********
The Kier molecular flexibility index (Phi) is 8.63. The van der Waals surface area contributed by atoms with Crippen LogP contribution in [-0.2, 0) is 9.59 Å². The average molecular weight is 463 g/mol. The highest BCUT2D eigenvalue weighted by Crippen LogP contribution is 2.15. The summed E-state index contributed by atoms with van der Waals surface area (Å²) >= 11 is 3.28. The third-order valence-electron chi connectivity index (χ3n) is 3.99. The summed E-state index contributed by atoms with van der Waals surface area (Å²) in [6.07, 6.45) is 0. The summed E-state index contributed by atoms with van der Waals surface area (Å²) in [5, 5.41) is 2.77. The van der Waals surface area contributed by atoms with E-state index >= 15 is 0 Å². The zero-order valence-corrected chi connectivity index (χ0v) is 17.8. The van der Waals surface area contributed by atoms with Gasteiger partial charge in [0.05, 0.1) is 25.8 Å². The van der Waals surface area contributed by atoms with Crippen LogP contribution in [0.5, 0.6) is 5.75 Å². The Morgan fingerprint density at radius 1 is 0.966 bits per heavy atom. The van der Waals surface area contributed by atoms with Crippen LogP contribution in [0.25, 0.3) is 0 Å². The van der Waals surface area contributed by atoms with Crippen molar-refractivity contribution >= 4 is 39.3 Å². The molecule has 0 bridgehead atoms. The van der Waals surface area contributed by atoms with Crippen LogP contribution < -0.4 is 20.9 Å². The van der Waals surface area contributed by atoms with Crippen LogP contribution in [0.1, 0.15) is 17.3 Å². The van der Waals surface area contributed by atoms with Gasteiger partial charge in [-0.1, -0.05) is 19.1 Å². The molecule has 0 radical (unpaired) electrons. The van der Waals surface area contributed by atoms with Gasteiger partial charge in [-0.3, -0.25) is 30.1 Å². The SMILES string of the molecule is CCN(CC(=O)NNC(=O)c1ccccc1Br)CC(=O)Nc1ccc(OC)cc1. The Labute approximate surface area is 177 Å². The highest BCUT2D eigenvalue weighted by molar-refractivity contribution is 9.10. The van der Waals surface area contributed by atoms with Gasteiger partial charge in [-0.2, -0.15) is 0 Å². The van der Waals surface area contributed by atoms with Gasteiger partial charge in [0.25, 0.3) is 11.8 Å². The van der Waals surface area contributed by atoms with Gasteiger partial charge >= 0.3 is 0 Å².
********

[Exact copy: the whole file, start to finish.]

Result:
The Kier molecular flexibility index (Phi) is 8.63. The van der Waals surface area contributed by atoms with Crippen LogP contribution in [-0.2, 0) is 9.59 Å². The average molecular weight is 463 g/mol. The highest BCUT2D eigenvalue weighted by Crippen LogP contribution is 2.15. The summed E-state index contributed by atoms with van der Waals surface area (Å²) >= 11 is 3.28. The third-order valence-electron chi connectivity index (χ3n) is 3.99. The summed E-state index contributed by atoms with van der Waals surface area (Å²) in [6.07, 6.45) is 0. The summed E-state index contributed by atoms with van der Waals surface area (Å²) in [5, 5.41) is 2.77. The van der Waals surface area contributed by atoms with E-state index >= 15 is 0 Å². The zero-order valence-corrected chi connectivity index (χ0v) is 17.8. The van der Waals surface area contributed by atoms with Gasteiger partial charge in [0.05, 0.1) is 25.8 Å². The van der Waals surface area contributed by atoms with Crippen LogP contribution in [0.5, 0.6) is 5.75 Å². The Morgan fingerprint density at radius 1 is 0.966 bits per heavy atom. The van der Waals surface area contributed by atoms with Crippen LogP contribution in [0.25, 0.3) is 0 Å². The van der Waals surface area contributed by atoms with Crippen molar-refractivity contribution >= 4 is 39.3 Å². The molecule has 0 bridgehead atoms. The van der Waals surface area contributed by atoms with Crippen LogP contribution < -0.4 is 20.9 Å². The van der Waals surface area contributed by atoms with Crippen LogP contribution in [0.1, 0.15) is 17.3 Å². The van der Waals surface area contributed by atoms with Gasteiger partial charge in [-0.1, -0.05) is 19.1 Å². The molecule has 0 radical (unpaired) electrons. The van der Waals surface area contributed by atoms with Gasteiger partial charge in [-0.3, -0.25) is 30.1 Å². The SMILES string of the molecule is CCN(CC(=O)NNC(=O)c1ccccc1Br)CC(=O)Nc1ccc(OC)cc1. The Labute approximate surface area is 177 Å². The highest BCUT2D eigenvalue weighted by molar-refractivity contribution is 9.10. The van der Waals surface area contributed by atoms with Gasteiger partial charge in [-0.2, -0.15) is 0 Å². The van der Waals surface area contributed by atoms with Gasteiger partial charge in [0.25, 0.3) is 11.8 Å². The van der Waals surface area contributed by atoms with Gasteiger partial charge >= 0.3 is 0 Å².